In those days grass grew along the sides of the roads. As there wasn't much hay, people turned their animals out at night to eat the grass. Sometimes they would stray off and the men would have to hunt them next morning. This happened on their way home, and they spent all day looking for the mules but couldn't find them. That night they prayed to our Father in Heaven that they might find them. The next morning the mules were found next to where they were camped, and they went on their way rejoicing and thanking their Heavenly Father for helping them.

They lived in their dugouts until they could make a house of adobes. This they lived in for many years. Then Grandfather and the boys went up on the Pine Valley Mountain and worked to earn lumber to build a two-room frame house. Later they built a larger home which consisted of three large rooms and two porches.

Grandfather and Grandmother were always ready and willing to help do their part in building up the town and community. Grandfather helped build the first public building on the square which was made of adobes. This served as church house, school house, and amusement hall for many years. Grandfather also assisted in the construction of the St. George Temple. He and the boys hauled lumber from the Pine Valley Mountain and Mount Trumble. In all their hardships and struggles they both stayed true and firm in their belief.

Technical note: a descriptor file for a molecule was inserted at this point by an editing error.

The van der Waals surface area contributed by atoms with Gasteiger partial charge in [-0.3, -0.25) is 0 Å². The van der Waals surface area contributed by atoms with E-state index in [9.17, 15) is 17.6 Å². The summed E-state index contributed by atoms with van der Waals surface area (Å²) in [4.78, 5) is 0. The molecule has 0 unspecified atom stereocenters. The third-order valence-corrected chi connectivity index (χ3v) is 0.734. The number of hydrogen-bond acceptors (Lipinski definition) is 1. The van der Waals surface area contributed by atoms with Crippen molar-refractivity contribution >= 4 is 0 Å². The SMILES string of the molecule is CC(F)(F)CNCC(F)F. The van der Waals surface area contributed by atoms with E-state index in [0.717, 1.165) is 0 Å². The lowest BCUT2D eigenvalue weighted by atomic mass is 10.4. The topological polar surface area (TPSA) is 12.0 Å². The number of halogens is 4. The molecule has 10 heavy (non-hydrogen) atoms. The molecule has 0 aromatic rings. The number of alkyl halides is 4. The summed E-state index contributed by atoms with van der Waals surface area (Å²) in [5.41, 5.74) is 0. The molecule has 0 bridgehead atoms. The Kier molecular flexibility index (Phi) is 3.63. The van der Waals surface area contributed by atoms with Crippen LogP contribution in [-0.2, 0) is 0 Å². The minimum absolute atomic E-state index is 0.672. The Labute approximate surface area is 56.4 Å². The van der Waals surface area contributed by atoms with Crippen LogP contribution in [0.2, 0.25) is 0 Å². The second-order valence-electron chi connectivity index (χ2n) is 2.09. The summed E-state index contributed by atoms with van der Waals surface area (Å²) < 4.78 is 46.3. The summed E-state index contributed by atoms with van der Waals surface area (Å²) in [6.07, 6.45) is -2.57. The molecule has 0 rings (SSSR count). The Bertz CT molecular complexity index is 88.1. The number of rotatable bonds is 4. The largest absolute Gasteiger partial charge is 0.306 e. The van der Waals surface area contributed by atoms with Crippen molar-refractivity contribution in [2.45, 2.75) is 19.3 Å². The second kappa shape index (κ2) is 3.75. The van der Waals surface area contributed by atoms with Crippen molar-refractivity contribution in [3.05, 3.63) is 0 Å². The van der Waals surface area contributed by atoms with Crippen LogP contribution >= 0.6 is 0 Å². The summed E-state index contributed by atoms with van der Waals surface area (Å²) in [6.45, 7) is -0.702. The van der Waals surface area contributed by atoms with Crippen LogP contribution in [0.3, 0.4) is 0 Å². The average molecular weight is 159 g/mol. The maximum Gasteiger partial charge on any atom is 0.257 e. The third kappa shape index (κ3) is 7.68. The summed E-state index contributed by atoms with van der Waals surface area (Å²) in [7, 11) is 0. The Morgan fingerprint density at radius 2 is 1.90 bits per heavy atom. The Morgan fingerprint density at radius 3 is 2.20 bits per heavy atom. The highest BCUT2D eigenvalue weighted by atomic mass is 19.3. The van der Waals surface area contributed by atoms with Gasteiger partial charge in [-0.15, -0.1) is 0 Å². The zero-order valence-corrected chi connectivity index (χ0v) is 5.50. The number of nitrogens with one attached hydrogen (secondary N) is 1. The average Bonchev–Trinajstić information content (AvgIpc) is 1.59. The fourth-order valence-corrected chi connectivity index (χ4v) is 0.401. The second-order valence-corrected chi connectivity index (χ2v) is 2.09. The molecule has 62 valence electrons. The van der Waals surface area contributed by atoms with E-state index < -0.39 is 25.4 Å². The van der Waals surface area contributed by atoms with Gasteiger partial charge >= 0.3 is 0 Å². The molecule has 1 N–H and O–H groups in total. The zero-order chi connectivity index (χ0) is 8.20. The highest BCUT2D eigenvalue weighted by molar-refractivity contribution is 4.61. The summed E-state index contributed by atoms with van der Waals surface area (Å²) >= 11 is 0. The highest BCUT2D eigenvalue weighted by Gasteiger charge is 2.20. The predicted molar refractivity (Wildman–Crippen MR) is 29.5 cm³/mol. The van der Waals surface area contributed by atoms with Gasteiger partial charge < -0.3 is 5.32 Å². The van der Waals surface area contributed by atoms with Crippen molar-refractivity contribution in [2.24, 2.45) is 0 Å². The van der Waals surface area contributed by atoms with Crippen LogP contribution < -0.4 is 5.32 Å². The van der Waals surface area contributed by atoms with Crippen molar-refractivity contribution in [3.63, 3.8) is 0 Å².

Grandfather's health was quite poor in his later years, but he was only bedfast a few days before his death. He died 2 January 1897, being 79 years old. Grandmother only lived four years after Grandfather's death. She had a severe stroke which caused her to become helpless. Her right side became paralyzed. Her children often took her in a wheel chair to visit relatives and friends. She was always cheerful and happy to get outside. She was patient and uncomplaining and appreciated everything that was done for her. She died 20 September 1901 at the age of 78. Both she and Grandfather were buried in the Santa Clara Cemetery and have nice headstones at their graves.

Compiled By Selina G. Hafen and Eliza H. Gubler

Their family:

I. Gubler, Johannes (John), son of Hans Heinrich and Anna Margaretha Dinckel

Gubler, born 28 November 1818, Mueliheim, Thrg., Switzerland, married Mary

Ursula Muller, born 10 January 1823, Eilhart, Switzerland, 29 March 1849.

A. Ulrich, born 15 January 1850, Mueliheim, Thrg., Switzerland, died 1 May 1850.

B. Anna Mary, born 27 December 1850, Mueliheim, Thrg., Switzerland, died 15 June 1921.

C. Louisa, born 10 January 1852, Mueliheim, Thrg., Switzerland, died 14 December 1930. Not married.

D. John, born 10 September 1853, Mueliheim, Thrg. Switzerland.

E. Elizabeth, born 5 February 1855, Mueliheim, Thrg., Switzerland, died 29 November 1855,

F. Herman, born 11 December 1856, Mueliheim, Thrg., Switzerland.

G. Abraham, born 24 February 1859, Mueliheim, Thrg., Switzerland, died 10 April 1860.

H. Isaac, born June 1862, Santa Clara, Washington, Utah, died June 1862

Source: Gubler families in America 1857-1973, edited by Laura G. Hendrix and Donworth V. Gubler, 1973, pg 219-224.

©Published 1973 without notice